Ester Rizzi and Younga Kim examine retirement intentions of 50-64 year-old mothers in Europe by family and employment trajectories. They find that experiencing work interruptions, having a higher number of children, being a single or widowed mother, and, to some extent, working part-time negatively affect retirement intentions. Results vary depending on welfare regimes and pension system rules.
In the last several decades, women have gained emancipation in the labour market while retaining primary responsibility for the family. For mothers, this double burden often affects their working life, characterized by discontinuities, lower wages, and slower career advancement. These features are usually identified as the “opportunity costs of motherhood” and may produce lasting economic disadvantages for mothers, which oblige them to delay their retirement for economic reasons (Damman et al, 2015; Kim and Rizzi, 2020). Inactivity and career interruptions can especially penalize divorced or never-married single mothers, who lack a partner’s economic support.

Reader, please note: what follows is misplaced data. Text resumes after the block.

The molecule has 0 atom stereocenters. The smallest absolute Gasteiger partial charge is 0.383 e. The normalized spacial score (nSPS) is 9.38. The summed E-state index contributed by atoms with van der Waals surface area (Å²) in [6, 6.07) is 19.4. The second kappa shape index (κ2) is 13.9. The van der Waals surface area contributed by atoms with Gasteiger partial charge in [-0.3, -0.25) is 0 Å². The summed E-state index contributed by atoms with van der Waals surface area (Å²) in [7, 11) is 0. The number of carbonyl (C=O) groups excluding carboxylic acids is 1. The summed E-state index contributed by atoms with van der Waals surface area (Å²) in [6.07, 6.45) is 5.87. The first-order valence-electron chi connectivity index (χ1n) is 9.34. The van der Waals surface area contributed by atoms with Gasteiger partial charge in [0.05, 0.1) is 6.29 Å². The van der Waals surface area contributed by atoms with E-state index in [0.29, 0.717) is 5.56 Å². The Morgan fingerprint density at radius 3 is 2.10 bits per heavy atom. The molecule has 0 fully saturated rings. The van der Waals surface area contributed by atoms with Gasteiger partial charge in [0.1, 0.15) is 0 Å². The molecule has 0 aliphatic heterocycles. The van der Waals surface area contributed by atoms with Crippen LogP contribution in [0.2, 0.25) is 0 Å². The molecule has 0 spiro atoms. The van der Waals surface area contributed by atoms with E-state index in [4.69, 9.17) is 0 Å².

Pension systems can partially compensate for the disadvantage experienced by mothers. Relatively high residence-based basic pensions are a characteristic of social democracies and of The Netherlands. The basic pension amounts to 25 percent of average earnings in the Netherlands and 20 percent in Sweden (OECD, 2015). Several countries also have family retirement benefits called “childcare credits” aiming to attenuate the impact of childrearing on future pensions (Lis & Bonthuis, 2020). Family policies also indirectly affect retirement intentions by shaping working careers and family choices, with social democratic countries offering the best support for mothers’ employment.
The retirement of working mothers